Meteoric rise is talk of the legal fraternity
How's this for a meteoric rise?
This week state Attorney-General Jill Hennessy announced four new magistrates: Alexandra Burt, Guillaume Bailin, Kimberley Swadesir and Melissa Stead.
Bailin's ascension has been so speedy it's the talk of Melbourne's competitive legal circles. According to the A-G's release, the Monash University graduate was admitted as a lawyer in 2010, and since then he has held positions at the County Court, the Office of Public Prosecutions and Victoria Legal Aid. There, his most recent position has been as acting program manager, indictable crime.
Bailin also founded the Prison Legal Education and Assistance Project and has held leadership positions with the Law Institute of Victoria.
While it is not mentioned in the release, he also spent time as a clerk in the County Court to then chief judge Michael Rozenes and as a senior administrator in the criminal division.
Last year County Court judge Lisa Hannan was appointed Chief Magistrate of the Magistrates Court. So at least Bailin will have some familiar faces to show him the ropes.
RETURN OF THE NATIVE
Ladies and gentlemen, he's back. We refer to Srechko "Stretch" Kontelj, the former mayor and deputy mayor of the Greater Geelong Council who spent 18 years as a councillor before the whole place went belly-up in 2016. That year the state government sacked the entire council, led by former paparazzo Darryn Lyons, after it was described as "dysfunctional".
The previous year, showing impeccable timing, Kontelj and wife Paula had escaped to the Channel Island of Guernsey, where he served as group legal director of the vast Specsavers global empire.
Now back in Geelong thanks to COVID-19, Kontelj is running for a seat in Brownbill ward, on a ticket with younger brother Eddy, who has twice broken the world record for the longest static cycling marathon.
Not everything is going to plan. Three campaign posters have been stolen and four "disgustingly" graffitied. Not to mention the couple posted illegally on government land.
Kontelj, a longstanding member of the Liberal Party, admits to humble ambitions and says Geelong has been a largely united council over the past three years. But also: "People are looking for vision and strong leadership. This council has been very much about sticking to its knitting."
He maintains that an "additional level of leadership" to "survive [the pandemic} and thrive" will be needed. Wherever could Geelong find that?
Local government elections are by postal ballot during lockdown, but Kontelj has been forced to run an extremely remote campaign.
At the moment the 58-year-old is more than 70 kilometres away in Melbourne's Simpson Barracks, on deployment as a reservist squadron leader for the RAAF.
Kontelj finishes his deployment on October 28. Alas, voting closes on October 23.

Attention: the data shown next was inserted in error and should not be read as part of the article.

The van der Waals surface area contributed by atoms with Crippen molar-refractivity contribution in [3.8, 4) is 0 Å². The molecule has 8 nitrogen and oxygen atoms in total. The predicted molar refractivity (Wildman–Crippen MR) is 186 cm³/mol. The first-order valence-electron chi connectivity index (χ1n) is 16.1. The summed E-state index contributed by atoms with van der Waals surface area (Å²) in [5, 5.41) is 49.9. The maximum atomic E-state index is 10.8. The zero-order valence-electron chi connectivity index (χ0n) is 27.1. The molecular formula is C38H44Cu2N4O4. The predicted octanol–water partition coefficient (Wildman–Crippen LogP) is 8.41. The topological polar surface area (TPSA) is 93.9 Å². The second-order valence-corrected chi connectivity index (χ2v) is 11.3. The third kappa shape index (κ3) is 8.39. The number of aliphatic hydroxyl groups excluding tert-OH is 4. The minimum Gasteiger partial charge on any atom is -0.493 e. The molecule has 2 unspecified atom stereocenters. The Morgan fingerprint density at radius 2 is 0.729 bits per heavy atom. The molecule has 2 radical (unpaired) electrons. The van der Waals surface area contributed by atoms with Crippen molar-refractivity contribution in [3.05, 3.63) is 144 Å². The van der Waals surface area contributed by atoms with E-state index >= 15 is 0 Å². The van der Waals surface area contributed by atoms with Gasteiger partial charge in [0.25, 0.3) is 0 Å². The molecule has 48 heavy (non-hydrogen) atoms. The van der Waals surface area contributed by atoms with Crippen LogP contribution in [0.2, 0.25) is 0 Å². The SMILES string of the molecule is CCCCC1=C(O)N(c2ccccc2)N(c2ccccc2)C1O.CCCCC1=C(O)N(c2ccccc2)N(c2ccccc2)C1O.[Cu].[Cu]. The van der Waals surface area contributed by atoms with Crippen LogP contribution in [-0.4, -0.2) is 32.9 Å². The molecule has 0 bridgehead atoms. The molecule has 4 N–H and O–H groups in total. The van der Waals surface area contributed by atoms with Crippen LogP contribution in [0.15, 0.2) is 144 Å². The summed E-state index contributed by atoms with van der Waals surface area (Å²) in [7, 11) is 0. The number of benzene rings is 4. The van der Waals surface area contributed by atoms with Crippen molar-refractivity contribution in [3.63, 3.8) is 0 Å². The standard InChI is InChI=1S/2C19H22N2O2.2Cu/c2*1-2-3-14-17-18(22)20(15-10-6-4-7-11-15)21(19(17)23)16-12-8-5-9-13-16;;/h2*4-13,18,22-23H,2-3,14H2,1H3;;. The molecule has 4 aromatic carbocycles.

IN FINE PRINT
Reading the small print of Nine's annual report, we came across an interesting factoid about Future Women, the executive membership club run by Helen McCabe and Nine, owner of this masthead.
There has been a change in circumstance for the women's leadership and networking group. Nine's accounts show it bought an 80 per cent chunk of the business for $2.5 million in 2018. But this year's annual report shows Nine has sold 30 per cent of the business. And what's this? A line in the report notes Future Women paid Nine $11,000 in a related party fee. No comment from Nine but it seems to be an annual payment by Future Women to the media group for accounting, legal and administrative services.
Nine also wasn't prepared to comment on how much it received for offloading the 30 per cent stake. Nor was McCabe.
Helen McCabe.Credit:Illustration: John Shakespeare
It's worth noting how things have changed. Shortly after buying into the venture in 2018, Nine's accounts noted it was "highly probable" the group would go on to buy a remaining 20 per cent stake in Future Women.
This column previously revealed Future Women's recent success positioning itself as the training provider of choice for women working in the bureaucracy, it having signed on several federal government departments as clients for female-focused training courses, events, and networking opportunities.
By August, government contracts had brought in a tidy $420,000 in 10 months from the Australian Federal Police and a dozen government departments, including Home Affairs, the Attorney-General's Department, Treasury, and the Department of the Prime Minister and Cabinet. Fresh government tender documents reveal Future Women has had more success, adding another $100,000 to the bottom line in the past two months.
In mid-August, it secured a new contract with Home Affairs and another with the Infrastructure Department. In September, it was the Industry Department.
Services rendered? Education and training services.
As it turns out, turning female bureaucrats into women of the future is big business.
The tyranny of distance can be costly indeed. Gladys Liu showed that keeping in touch with constituents during a pandemic can be an expensive business. The first-term federal Liberal MP who occupies the ultra-marginal seat of Chisholm spent $17,784 on two virtual town hall events in May. Ouch.
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